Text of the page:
After yet another exasperating run-in with Mercy, Hart finds himself penning a letter addressed simply to “A Friend”. Much to his surprise, an anonymous letter comes back in return, and a tentative friendship is born.

If only Hart knew he’s been baring his soul to the person who infuriates him most – Mercy. As the dangers from Tanria grow closer, so do the unlikely correspondents. But can their blossoming romance survive the fated discovery that their pen pals are their worst nightmares – each other?

Babel

“If you’re looking for a fantasy book with an easy to hate villain, a nice tied up ending where everything works out for the better, a story where the good guy get’s their happy ending… this isn’t going to be the book for you. The villain isn’t a person it’s a people, a people who still to this day do not see what they’re doing as wrong… It’s a book about resistance, about what it takes to survive in a world that doesn’t want to accept you, about rebellion and it’s cost.”

Traduttore, traditore: An act of translation is always an act of betrayal.

Oxford, 1836.

The city of dreaming spires.

It is the centre of all knowledge and progress in the world.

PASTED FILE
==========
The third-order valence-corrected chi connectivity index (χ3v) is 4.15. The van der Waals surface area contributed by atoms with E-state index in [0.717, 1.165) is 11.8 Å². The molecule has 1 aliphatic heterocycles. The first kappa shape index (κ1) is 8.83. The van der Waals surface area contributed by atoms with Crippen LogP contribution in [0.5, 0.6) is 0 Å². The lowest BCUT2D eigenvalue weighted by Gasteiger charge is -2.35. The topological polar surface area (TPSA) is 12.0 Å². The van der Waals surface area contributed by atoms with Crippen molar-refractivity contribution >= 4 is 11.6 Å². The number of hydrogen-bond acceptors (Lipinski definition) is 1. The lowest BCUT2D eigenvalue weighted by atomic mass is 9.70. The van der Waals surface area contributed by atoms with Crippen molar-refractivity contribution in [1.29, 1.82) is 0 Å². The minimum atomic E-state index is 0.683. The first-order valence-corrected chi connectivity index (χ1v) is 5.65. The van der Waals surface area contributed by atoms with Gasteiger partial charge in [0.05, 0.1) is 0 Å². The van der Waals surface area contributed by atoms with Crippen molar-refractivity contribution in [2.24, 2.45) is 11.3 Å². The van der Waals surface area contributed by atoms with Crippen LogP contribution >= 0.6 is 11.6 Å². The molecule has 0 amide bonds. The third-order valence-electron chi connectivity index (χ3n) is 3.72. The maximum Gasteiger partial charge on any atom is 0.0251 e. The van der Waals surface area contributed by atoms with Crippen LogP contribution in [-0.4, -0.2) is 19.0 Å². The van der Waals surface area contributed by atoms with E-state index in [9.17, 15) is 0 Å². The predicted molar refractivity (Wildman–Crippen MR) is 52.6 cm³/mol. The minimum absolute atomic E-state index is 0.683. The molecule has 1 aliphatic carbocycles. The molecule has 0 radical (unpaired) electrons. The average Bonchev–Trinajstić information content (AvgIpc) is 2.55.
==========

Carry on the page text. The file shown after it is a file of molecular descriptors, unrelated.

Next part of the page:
And at its centre is Babel, the Royal Institute of Translation. The tower from which all the power of the Empire flows.

Orphaned in Canton and brought to England by a mysterious guardian, Babel seemed like paradise to Robin Swift.

Until it became a prison…

But can a student stand against an empire?

The Monsters We Defy

“I adored this book! It’s witty, adventurous, romantic and heartbreaking… Penelope’s writing style draws you into the story and I enjoyed the slow scenes where our characters were planning the heist, as much as the action packed, heart in your throat ones. This is a book that was impossible to put down, the pacing & plot twists made sure it flowed effortlessly & I never wanted it to end.”

Clara Johnson talks to spirits, a gift that saved her during her darkest moments in a Washington D. C. jail. Now a curse that’s left her indebted to the cunning spirit world. So, when the Empress, the powerful spirit who holds her debt, offers her an opportunity to gain her freedom, a desperate Clara seizes the chance. The task: steal a magical ring from the wealthiest woman in the District.